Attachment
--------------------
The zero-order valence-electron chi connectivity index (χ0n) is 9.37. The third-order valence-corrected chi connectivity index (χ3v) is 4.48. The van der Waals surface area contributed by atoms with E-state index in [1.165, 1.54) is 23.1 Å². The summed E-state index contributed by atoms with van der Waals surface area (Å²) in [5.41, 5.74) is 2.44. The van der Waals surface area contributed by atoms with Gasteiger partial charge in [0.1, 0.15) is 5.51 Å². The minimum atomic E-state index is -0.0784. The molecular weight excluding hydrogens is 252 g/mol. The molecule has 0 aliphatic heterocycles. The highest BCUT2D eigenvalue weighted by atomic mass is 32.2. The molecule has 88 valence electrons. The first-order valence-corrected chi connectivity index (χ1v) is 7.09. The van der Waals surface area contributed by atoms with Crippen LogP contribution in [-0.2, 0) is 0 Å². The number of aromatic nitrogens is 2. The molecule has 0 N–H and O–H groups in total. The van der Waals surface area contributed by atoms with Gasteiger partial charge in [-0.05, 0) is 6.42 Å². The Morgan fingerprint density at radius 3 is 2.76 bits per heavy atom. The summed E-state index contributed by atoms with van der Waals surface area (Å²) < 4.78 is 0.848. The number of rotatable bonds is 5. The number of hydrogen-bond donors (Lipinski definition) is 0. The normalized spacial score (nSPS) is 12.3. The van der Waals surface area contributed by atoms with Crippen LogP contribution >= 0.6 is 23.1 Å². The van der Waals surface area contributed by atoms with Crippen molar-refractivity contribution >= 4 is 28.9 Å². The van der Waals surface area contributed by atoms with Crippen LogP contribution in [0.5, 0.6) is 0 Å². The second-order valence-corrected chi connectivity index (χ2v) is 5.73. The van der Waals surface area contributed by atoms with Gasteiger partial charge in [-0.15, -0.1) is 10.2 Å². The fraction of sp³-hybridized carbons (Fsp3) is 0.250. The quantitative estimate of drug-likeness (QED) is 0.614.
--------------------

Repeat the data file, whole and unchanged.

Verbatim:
The zero-order valence-electron chi connectivity index (χ0n) is 9.37. The third-order valence-corrected chi connectivity index (χ3v) is 4.48. The van der Waals surface area contributed by atoms with E-state index in [1.165, 1.54) is 23.1 Å². The summed E-state index contributed by atoms with van der Waals surface area (Å²) in [5.41, 5.74) is 2.44. The van der Waals surface area contributed by atoms with Gasteiger partial charge in [0.1, 0.15) is 5.51 Å². The minimum atomic E-state index is -0.0784. The molecular weight excluding hydrogens is 252 g/mol. The molecule has 0 aliphatic heterocycles. The highest BCUT2D eigenvalue weighted by atomic mass is 32.2. The molecule has 88 valence electrons. The first-order valence-corrected chi connectivity index (χ1v) is 7.09. The van der Waals surface area contributed by atoms with Crippen LogP contribution in [-0.2, 0) is 0 Å². The number of aromatic nitrogens is 2. The molecule has 0 N–H and O–H groups in total. The van der Waals surface area contributed by atoms with Gasteiger partial charge in [-0.05, 0) is 6.42 Å². The Morgan fingerprint density at radius 3 is 2.76 bits per heavy atom. The summed E-state index contributed by atoms with van der Waals surface area (Å²) < 4.78 is 0.848. The number of rotatable bonds is 5. The number of hydrogen-bond donors (Lipinski definition) is 0. The normalized spacial score (nSPS) is 12.3. The van der Waals surface area contributed by atoms with Crippen LogP contribution >= 0.6 is 23.1 Å². The van der Waals surface area contributed by atoms with Crippen molar-refractivity contribution >= 4 is 28.9 Å². The van der Waals surface area contributed by atoms with Crippen LogP contribution in [0.5, 0.6) is 0 Å². The second-order valence-corrected chi connectivity index (χ2v) is 5.73. The van der Waals surface area contributed by atoms with Gasteiger partial charge in [-0.15, -0.1) is 10.2 Å². The fraction of sp³-hybridized carbons (Fsp3) is 0.250. The quantitative estimate of drug-likeness (QED) is 0.614.